Those are the five chapters with the meat. There are wonderful examples throughout. Like most modern business books, Mr. Berger’s book is filled with anecdotes and delightful human stories. The sixth chapter is titled simply, “Epilogue” and it mirrors the introduction to bring home the point. If you want to persuade someone, you have to empower them and make yourself the servant of the other.
Remember those wonderful lyrics from Oscar Hammerstein in the King and I.
It’s a very ancient saying,
But a true and honest thought
That if you become a teacher
By your pupils you’ll be taught
As I read the book, I thought of people I know, and one person stood out. Do you know Jack York, the “evangelist” for iN2L? Most people when they meet someone think of how they themselves are appearing and worry about the impression they are making. How often have you forgotten the name of someone to whom you’ve just been introduced because you were self-consciously thinking about yourself?
Putting Others First
Jack York is the opposite. He has that rare gift of making you feel special the first time he meets you and every time thereafter. By putting others first, Jack is able to persuade them of the value of the mission he is on, to make cognitive decline less frightening and devastating for those afflicted.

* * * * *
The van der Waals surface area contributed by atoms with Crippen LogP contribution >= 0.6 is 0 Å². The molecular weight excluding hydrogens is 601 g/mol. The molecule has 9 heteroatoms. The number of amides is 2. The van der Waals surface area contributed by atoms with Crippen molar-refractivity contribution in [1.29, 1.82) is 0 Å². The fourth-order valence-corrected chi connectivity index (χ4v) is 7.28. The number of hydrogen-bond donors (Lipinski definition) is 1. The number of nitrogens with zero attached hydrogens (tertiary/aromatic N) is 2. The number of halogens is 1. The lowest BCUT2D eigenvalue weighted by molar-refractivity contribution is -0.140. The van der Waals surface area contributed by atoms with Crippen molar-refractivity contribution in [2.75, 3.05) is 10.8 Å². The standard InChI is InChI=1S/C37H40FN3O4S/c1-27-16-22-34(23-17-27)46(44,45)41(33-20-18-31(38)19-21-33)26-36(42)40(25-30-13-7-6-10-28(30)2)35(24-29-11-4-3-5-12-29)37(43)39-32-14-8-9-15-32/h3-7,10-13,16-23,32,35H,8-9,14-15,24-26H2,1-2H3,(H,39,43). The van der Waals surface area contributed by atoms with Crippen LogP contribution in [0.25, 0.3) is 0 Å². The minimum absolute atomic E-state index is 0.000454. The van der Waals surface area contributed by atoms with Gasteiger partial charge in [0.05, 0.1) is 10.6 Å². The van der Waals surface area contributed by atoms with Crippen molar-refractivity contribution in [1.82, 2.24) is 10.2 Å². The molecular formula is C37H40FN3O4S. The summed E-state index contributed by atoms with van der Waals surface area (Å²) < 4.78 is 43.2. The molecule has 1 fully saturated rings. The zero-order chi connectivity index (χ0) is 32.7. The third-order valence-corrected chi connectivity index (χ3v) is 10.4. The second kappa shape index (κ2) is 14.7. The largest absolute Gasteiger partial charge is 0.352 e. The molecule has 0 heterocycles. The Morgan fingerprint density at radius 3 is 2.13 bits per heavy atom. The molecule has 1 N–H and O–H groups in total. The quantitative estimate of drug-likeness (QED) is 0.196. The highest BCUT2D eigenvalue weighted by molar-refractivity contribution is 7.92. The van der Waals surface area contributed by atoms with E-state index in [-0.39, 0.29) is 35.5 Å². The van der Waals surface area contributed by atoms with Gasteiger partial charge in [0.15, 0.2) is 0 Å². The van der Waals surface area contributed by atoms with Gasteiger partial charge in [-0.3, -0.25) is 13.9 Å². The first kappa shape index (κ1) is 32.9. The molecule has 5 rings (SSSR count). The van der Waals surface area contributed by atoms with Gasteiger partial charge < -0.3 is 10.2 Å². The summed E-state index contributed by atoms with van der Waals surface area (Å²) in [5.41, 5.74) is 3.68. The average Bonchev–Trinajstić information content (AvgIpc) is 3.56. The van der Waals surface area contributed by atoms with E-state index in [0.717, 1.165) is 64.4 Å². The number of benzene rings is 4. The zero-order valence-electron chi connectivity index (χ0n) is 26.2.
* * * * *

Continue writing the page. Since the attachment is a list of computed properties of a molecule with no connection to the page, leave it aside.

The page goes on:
Putting others first is the key to selling that Mr. Berger touts in his book. Learning to follow that advice is harder than the commonsense his message suggests. It requires turning ourselves inside out to become more like Jack York. Thus, despite the promise of the title that the book will allow you, the reader, to be able to change anyone’s mind, the simple truth is that you have to change your own mind, and your very being, to become a catalyst for change.
Mr. Berger cites one example of a Rabbi who was threatened by a local Ku Klux Klan leader with an anti-Semitic diatribe dripping with hatred. The Rabbi reached out with love, contrary to what might have been expected. That was more effective than police intervention or righteous indignation. The hate of the fearful KKK man was converted into a relationship. And when that man was dying of kidney failure, he was welcomed into the Rabbi’s home for his last days. He died with the comfort of the presence of the man and his family he had once hated.
The Gospel of Luke contains a similar message of humility. In the Gospel, Jesus is reputed to have responded to a dispute among his followers about who was most influential, “For who is greater, the one who is at the table or the one who serves? Is it not the one at the table? But I am among you as one who serves.” Luke 22:27. The teaching of Mr. Berger’s book is ancient and yet contemporary at the same time. Those who read this book hoping to learn how to persuade others are likely to find themselves changed. By being open to the influence of others, we can find the path toward influence. Humility and integrity are the hallmarks of leadership.
My friend who recommended the book is Jim Haynes, the President of the National Continuing Care Residents Association. You can find the book on Amazon by clicking on this sentence. Click here for a Wharton School tour unlike any that you may find elsewhere.